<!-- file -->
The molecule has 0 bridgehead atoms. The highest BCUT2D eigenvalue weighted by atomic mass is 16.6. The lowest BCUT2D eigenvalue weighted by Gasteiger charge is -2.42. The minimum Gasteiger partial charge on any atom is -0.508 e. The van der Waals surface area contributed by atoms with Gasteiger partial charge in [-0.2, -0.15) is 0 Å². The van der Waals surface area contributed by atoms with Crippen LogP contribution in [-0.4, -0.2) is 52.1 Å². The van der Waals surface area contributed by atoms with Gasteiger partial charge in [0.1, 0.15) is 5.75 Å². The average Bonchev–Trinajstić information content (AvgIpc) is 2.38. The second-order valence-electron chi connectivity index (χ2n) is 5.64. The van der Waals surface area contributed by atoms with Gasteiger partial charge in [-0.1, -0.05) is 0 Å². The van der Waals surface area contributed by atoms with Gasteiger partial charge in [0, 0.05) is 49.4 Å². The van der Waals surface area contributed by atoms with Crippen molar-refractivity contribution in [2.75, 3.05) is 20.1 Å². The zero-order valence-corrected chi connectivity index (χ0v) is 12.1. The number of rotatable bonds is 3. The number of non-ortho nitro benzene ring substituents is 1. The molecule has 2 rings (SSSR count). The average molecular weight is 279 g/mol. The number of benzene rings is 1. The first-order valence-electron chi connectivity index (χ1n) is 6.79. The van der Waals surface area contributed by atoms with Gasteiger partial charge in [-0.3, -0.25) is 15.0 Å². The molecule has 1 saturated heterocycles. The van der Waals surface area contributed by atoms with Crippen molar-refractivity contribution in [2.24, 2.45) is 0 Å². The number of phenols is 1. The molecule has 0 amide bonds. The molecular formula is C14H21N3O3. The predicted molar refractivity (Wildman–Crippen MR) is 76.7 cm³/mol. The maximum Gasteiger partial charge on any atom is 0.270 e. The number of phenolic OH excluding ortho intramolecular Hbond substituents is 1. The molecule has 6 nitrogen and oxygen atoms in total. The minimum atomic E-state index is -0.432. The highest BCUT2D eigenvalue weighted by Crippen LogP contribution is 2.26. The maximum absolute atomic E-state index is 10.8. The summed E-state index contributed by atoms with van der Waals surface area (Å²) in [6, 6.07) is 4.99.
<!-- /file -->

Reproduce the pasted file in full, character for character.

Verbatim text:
The molecule has 0 bridgehead atoms. The highest BCUT2D eigenvalue weighted by atomic mass is 16.6. The lowest BCUT2D eigenvalue weighted by Gasteiger charge is -2.42. The minimum Gasteiger partial charge on any atom is -0.508 e. The van der Waals surface area contributed by atoms with Gasteiger partial charge in [-0.2, -0.15) is 0 Å². The van der Waals surface area contributed by atoms with Crippen LogP contribution in [-0.4, -0.2) is 52.1 Å². The van der Waals surface area contributed by atoms with Gasteiger partial charge in [0.1, 0.15) is 5.75 Å². The average Bonchev–Trinajstić information content (AvgIpc) is 2.38. The second-order valence-electron chi connectivity index (χ2n) is 5.64. The van der Waals surface area contributed by atoms with Gasteiger partial charge in [-0.1, -0.05) is 0 Å². The van der Waals surface area contributed by atoms with Gasteiger partial charge in [0, 0.05) is 49.4 Å². The van der Waals surface area contributed by atoms with Crippen molar-refractivity contribution in [2.75, 3.05) is 20.1 Å². The zero-order valence-corrected chi connectivity index (χ0v) is 12.1. The number of rotatable bonds is 3. The number of non-ortho nitro benzene ring substituents is 1. The molecule has 2 rings (SSSR count). The average molecular weight is 279 g/mol. The number of benzene rings is 1. The first-order valence-electron chi connectivity index (χ1n) is 6.79. The van der Waals surface area contributed by atoms with Gasteiger partial charge in [-0.3, -0.25) is 15.0 Å². The molecule has 1 saturated heterocycles. The van der Waals surface area contributed by atoms with Crippen molar-refractivity contribution in [2.24, 2.45) is 0 Å². The number of phenols is 1. The molecule has 0 amide bonds. The molecular formula is C14H21N3O3. The predicted molar refractivity (Wildman–Crippen MR) is 76.7 cm³/mol. The maximum Gasteiger partial charge on any atom is 0.270 e. The number of phenolic OH excluding ortho intramolecular Hbond substituents is 1. The molecule has 6 nitrogen and oxygen atoms in total. The minimum atomic E-state index is -0.432. The highest BCUT2D eigenvalue weighted by Crippen LogP contribution is 2.26. The maximum absolute atomic E-state index is 10.8. The summed E-state index contributed by atoms with van der Waals surface area (Å²) in [6, 6.07) is 4.99.